This past week I ran a few blood tests to follow up on the high cholesterol reading my physician identified during a routine annual checkup. This obviously was initially concerning and would have an impact on my diet and health. I wanted to quickly recount my conclusions on this finding based on subsequent personal blood testing.
To clarify, I have high “total cholesterol” (LDL+HDL) and high LDL.
Let me begin by saying I am not a doctor, I’m not even a health expert. Heck, I’m not really even a health blogger. The discussion here is purely speculative in nature.
My Cholesterol Problem
I have a high total cholesterol count, 204. I have a high LDL (bad) cholesterol count, 136.
The way I understand it, cholesterol is a substance that moves between the liver and the rest of the body. It becomes the biggest issue when it starts building up as hard plaque in the arteries of the heart.
Traditional medical practices had established a standard that total cholesterol and total LDL numbers were the highest indications of cardiac “events” (think heart attacks/angina/acute coronary syndrome.)
High Cholesterol is not dangerous by itself
The goal for a healthy heart is to reduce the amount of plaque being deposited on the arterial walls of the heart. It turns out that a classic cholesterol “count” is not the best way to determine your risk for cardiac events.
Fortunately , there are more detailed and illuminating tests for cholesterol than the simple lipid profile generally ordered as an initial test by physicians (It makes sense the simpler one was initially used for me, especially on a young and relatively healthy 29 year old like myself.)
I ordered this additional test, through directlabs.com, called the “CardioIQ Advanced Lipid Profile”. That gave me something that looked like this:
Yes, it did confirm I do have high cholesterol. However, this test showed a deeper, more promising story.
The test counts the number of the actual LDL particles. The number of particles turns out to be a much better indicator of heart risk than the LDL-count (traditional test.)
When a person, like me, has a “discordance” (different healthy/unhealthy clinical result) in their LDL-Total Count (the kind that I have a problem with) and LDL-Particle number (the kind I’m testing on my own here) it has been found that the particle number is far more indicative of a problem. Thus, LDL-P is a better number to focus on (Otvos et. al.)
This test ran me $109 (it’s on sale this month, no I don’t make any money from this reference.) As with all my self-registered tests, I order them from Direct Labs, go into a Quest Diagnostics lab (the exact same lab I use for my physician) and get a blood draw. Less than a week later I got the results online at the Direct Labs website.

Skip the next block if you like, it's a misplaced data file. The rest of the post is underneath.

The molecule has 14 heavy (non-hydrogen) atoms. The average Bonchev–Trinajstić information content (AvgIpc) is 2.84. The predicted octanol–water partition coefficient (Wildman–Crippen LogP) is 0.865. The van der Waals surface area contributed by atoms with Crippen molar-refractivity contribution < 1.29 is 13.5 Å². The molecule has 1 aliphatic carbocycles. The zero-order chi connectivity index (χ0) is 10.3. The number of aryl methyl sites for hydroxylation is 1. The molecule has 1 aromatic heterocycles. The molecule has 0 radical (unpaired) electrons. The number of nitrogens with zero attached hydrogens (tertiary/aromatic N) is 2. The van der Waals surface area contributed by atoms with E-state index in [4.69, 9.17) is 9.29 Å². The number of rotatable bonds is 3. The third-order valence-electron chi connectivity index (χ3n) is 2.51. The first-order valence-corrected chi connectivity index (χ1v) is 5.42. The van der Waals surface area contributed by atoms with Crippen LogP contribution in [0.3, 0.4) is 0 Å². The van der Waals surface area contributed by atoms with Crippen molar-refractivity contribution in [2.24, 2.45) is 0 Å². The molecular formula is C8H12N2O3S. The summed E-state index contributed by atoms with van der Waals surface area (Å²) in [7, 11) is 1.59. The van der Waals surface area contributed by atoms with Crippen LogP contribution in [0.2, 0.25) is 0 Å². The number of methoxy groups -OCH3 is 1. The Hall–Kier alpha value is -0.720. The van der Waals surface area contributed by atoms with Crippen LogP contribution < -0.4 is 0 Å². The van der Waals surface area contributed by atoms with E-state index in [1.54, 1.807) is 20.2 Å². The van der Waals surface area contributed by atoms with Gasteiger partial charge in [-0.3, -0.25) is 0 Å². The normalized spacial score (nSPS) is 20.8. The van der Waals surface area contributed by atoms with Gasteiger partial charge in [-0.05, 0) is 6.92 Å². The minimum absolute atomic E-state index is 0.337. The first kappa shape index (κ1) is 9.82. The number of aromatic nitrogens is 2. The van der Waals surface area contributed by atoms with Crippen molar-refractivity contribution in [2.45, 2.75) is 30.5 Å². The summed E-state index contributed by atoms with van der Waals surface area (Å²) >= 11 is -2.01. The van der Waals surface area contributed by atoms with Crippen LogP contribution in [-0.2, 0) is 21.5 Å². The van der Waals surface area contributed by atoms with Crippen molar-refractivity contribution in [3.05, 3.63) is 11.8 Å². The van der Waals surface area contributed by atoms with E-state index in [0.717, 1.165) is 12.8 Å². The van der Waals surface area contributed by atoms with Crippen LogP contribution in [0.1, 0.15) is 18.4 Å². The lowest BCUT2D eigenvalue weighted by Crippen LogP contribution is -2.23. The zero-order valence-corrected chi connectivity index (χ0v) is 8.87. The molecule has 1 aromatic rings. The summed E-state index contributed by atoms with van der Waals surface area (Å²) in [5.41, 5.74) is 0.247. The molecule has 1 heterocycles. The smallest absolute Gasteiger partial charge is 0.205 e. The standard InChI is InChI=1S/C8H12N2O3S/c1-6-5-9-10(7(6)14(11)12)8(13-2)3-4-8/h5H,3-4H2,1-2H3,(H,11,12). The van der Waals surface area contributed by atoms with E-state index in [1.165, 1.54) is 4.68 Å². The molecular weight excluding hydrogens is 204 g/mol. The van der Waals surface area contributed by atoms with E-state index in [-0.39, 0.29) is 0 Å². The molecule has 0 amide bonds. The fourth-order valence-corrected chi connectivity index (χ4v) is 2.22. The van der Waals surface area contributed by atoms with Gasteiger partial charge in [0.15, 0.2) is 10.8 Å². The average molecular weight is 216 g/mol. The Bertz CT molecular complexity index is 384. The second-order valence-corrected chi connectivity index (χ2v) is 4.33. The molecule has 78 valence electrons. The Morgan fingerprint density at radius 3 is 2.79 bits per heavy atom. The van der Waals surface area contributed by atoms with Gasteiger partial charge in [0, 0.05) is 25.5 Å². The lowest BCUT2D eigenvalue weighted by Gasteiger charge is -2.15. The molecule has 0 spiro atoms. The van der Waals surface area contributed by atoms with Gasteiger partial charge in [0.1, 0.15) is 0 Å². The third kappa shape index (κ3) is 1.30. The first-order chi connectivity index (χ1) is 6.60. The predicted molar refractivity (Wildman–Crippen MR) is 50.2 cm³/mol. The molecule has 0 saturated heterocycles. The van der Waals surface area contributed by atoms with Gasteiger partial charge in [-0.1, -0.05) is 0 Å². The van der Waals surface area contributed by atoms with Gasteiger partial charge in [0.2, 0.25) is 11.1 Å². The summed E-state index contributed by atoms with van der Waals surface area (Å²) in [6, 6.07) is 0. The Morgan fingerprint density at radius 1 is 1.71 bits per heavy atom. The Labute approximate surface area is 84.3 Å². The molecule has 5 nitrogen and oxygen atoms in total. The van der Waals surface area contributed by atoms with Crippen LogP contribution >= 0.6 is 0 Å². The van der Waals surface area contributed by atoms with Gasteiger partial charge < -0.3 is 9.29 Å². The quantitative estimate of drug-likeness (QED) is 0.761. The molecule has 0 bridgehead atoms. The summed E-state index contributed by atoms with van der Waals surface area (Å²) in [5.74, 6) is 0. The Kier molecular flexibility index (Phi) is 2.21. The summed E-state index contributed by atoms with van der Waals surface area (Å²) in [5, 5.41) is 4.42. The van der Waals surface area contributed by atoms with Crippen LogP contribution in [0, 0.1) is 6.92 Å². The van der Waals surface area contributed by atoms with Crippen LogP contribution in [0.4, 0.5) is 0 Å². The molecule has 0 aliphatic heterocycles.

There’s no reason your physician can’t run a test like this for you. It’s not pseudoscience or anything like that. The primary study cited above by Dr. Otvos is widely accepted in the medical community. I just choose to do some of this blood testing on my own because I don’t want to pressure my physician into ordering tests that may not be traditionally insurance agency friendly.
My doctor is actually very supportive of this testing and we’ve had chats about it. She loves that I’m taking my preventative health seriously and seeking to understand my body in ways she obviously doesn’t have the time to focus on with hundreds of patients. I want to maintain a friendly relationship as I know ordering the copious tests I want to run on a healthy individual like me is a good way to get flagged by the insurance industry.
If you do have a history of cardiac disease or high cholesterol, I suggest you somehow get this test done. Look specifically at your LDL-particle count. This is the strongest indicator of heart disease prevention. I won’t go into the details of the mechanisms because I am a complete amateur on this topic.
Fortunately, I’ve found here that I don’t have much cause for concern. My LDL-Particle number is healthy and I’ve seen multiple places online that the healthy particle number is associated with a significantly lower risk of heart disease.
For a clarification of the concept I recommend this post by Dr. Peter Attia. Dr. Attia was a leading cancer research at Johns Hopkins and now focuses on quality of life extension. Much of what I said here is articulated by him on that series he wrote.
Also, eating cholesterol doesn’t affect your actual blood levels. Just had to get that out there. (Source)